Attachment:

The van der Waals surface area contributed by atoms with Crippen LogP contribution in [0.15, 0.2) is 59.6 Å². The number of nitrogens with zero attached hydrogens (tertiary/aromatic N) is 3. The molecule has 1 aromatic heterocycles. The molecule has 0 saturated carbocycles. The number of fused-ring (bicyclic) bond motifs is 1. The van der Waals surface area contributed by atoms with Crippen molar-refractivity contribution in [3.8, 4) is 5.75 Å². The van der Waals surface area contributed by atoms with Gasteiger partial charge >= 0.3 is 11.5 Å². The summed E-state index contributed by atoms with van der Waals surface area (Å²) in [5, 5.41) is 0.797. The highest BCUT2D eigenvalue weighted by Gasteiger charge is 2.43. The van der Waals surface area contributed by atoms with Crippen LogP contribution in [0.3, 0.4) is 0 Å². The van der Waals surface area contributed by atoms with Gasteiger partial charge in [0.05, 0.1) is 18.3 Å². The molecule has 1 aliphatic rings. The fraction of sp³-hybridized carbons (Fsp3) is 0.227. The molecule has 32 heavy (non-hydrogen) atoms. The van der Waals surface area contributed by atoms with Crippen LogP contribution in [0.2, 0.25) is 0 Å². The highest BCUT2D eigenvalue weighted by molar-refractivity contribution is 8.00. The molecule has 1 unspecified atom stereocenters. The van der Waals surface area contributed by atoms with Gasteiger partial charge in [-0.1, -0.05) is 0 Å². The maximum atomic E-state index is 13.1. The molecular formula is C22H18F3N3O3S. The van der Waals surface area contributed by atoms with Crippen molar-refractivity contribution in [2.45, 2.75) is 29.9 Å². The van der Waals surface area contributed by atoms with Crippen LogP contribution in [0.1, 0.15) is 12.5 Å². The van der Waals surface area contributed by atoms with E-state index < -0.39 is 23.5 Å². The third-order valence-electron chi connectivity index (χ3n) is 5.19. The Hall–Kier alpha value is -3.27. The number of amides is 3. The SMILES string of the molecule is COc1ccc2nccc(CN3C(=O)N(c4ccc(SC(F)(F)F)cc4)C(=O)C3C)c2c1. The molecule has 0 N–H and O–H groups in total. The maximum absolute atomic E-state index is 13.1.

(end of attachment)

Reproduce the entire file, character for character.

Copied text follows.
The van der Waals surface area contributed by atoms with Crippen LogP contribution in [0.15, 0.2) is 59.6 Å². The number of nitrogens with zero attached hydrogens (tertiary/aromatic N) is 3. The molecule has 1 aromatic heterocycles. The molecule has 0 saturated carbocycles. The number of fused-ring (bicyclic) bond motifs is 1. The van der Waals surface area contributed by atoms with Crippen molar-refractivity contribution in [3.8, 4) is 5.75 Å². The van der Waals surface area contributed by atoms with Gasteiger partial charge >= 0.3 is 11.5 Å². The summed E-state index contributed by atoms with van der Waals surface area (Å²) in [5, 5.41) is 0.797. The highest BCUT2D eigenvalue weighted by Gasteiger charge is 2.43. The van der Waals surface area contributed by atoms with Crippen LogP contribution in [0.3, 0.4) is 0 Å². The van der Waals surface area contributed by atoms with Gasteiger partial charge in [0.05, 0.1) is 18.3 Å². The molecule has 1 aliphatic rings. The fraction of sp³-hybridized carbons (Fsp3) is 0.227. The molecule has 32 heavy (non-hydrogen) atoms. The van der Waals surface area contributed by atoms with Crippen LogP contribution in [0.2, 0.25) is 0 Å². The highest BCUT2D eigenvalue weighted by molar-refractivity contribution is 8.00. The molecule has 1 unspecified atom stereocenters. The van der Waals surface area contributed by atoms with Gasteiger partial charge in [-0.1, -0.05) is 0 Å². The maximum atomic E-state index is 13.1. The molecular formula is C22H18F3N3O3S. The van der Waals surface area contributed by atoms with Crippen molar-refractivity contribution in [2.45, 2.75) is 29.9 Å². The van der Waals surface area contributed by atoms with Crippen LogP contribution in [0.1, 0.15) is 12.5 Å². The van der Waals surface area contributed by atoms with E-state index < -0.39 is 23.5 Å². The third-order valence-electron chi connectivity index (χ3n) is 5.19. The Hall–Kier alpha value is -3.27. The number of amides is 3. The SMILES string of the molecule is COc1ccc2nccc(CN3C(=O)N(c4ccc(SC(F)(F)F)cc4)C(=O)C3C)c2c1. The molecule has 0 N–H and O–H groups in total. The maximum absolute atomic E-state index is 13.1.